Price: about $100 each for the tasting menu. About $30 for the pairings (which they allowed just one for our table of two - of course my dining partner had a small sip of each, no complaints from staff, and the occasional top-up when the food faltered). Out the door $150/pp, which I considered fair.

This was the first tasting menu where I've not felt overwhelmed by the end. TFL I knew I was "toast" somewhere before the last few courses. Not so at ubuntu. The dishes are complex, but the lack of all that fat keeps it light and interesting, and kept me in the game, appreciating what was coming next.

I would complain just a little about the combination of service and setting. The restaurant is casual / smart, gorgeous wood tables with no cloth, beautiful room. Everyone around us was getting individual dishes. The spacing between tables was about 2 feet. The couple next to us as we sat down appeared to be on the Worst Date Ever, which wouldn't have been a problem if they were a foot further away. Courses lagged and accelerated a few times. The server was engaging and knowledgeable, though, kept us laughing.

Here are my suggestions for the restaurant:

* People enjoying the tasting menu are looking for (and paying for) a different category of experience. You don't want to create the haves and have nots, but seating us closer to the kitchen (so the server and staff didn't have to walk so far), and in a more roomy environment, would have been suitable. Since we had a 8pm reservation and ate until 11, seating us closer to the kitchen would have been better as the restaurant emptied out. [And, to anyone making a reservation, tell them you intend the tasting menu, maybe they would naturally seat you differently - honestly, I didn't know I wanted the tasting menu until I scanned the menu ]

* For god's sake, print out the tasting menu so people can take it home. The dishes are fiendishly complex, the noise level rose and fell a few times, some of the ingredients I had never heard of (and I'm pretty well read). If you went through that much trouble to *make* the dishes, you can print out a sheet with the menu on it.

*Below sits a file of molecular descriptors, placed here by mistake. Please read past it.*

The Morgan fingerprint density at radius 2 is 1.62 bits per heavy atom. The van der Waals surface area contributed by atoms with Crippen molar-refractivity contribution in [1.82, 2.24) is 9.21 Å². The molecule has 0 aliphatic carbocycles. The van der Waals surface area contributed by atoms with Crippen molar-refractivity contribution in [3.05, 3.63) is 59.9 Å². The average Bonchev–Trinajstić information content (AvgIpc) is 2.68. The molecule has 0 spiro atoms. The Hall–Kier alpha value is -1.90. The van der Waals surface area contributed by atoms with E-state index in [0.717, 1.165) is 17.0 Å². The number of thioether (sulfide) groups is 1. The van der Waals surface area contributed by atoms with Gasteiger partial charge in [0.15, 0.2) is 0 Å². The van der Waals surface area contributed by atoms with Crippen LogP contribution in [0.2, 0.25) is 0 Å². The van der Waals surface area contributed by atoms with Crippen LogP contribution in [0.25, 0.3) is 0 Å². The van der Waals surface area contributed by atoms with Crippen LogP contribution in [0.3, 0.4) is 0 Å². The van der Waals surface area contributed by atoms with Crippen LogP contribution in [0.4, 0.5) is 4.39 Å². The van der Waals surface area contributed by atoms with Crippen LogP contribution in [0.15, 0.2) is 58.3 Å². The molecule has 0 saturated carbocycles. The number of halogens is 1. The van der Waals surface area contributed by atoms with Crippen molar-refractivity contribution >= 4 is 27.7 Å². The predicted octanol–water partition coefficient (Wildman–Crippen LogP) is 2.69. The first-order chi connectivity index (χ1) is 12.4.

* I would have enjoyed if the chef came out or something. It was the end of the night, I doubt he or she was in the middle of 3 other things.

Let me point out something I don't remember from the other reviews. This isn't just a tasting menu restaurant, or even primarily a tasting menu restaurant. It's also just a plain, good a la carte place. On a saturday night, in summer, they were fully geared up to take on the world's best in a tasting menu. On the regular menu I think you'd spend a bit but not a huge amount, if you're careful, and have an extraordinary meal. None of the dishes on the a la carte menu showed up on the tasting menu, but see previous regarding a print of the menu.

Finally, an obligatory note about the vegitarian aspect of the restaurant. I had spent the day expending a few thousand calories bicycling. I had scoped out where Taylor's Refresher was (and even a Jack in the Box) because my muscles were screaming for fuel and I wanted an option. On walking out, I didn't think about any of that - I, and my body, was fully satisfied. There is a sense it's not a vegitarian restaurant - it's a restaurant without meat.

Back to top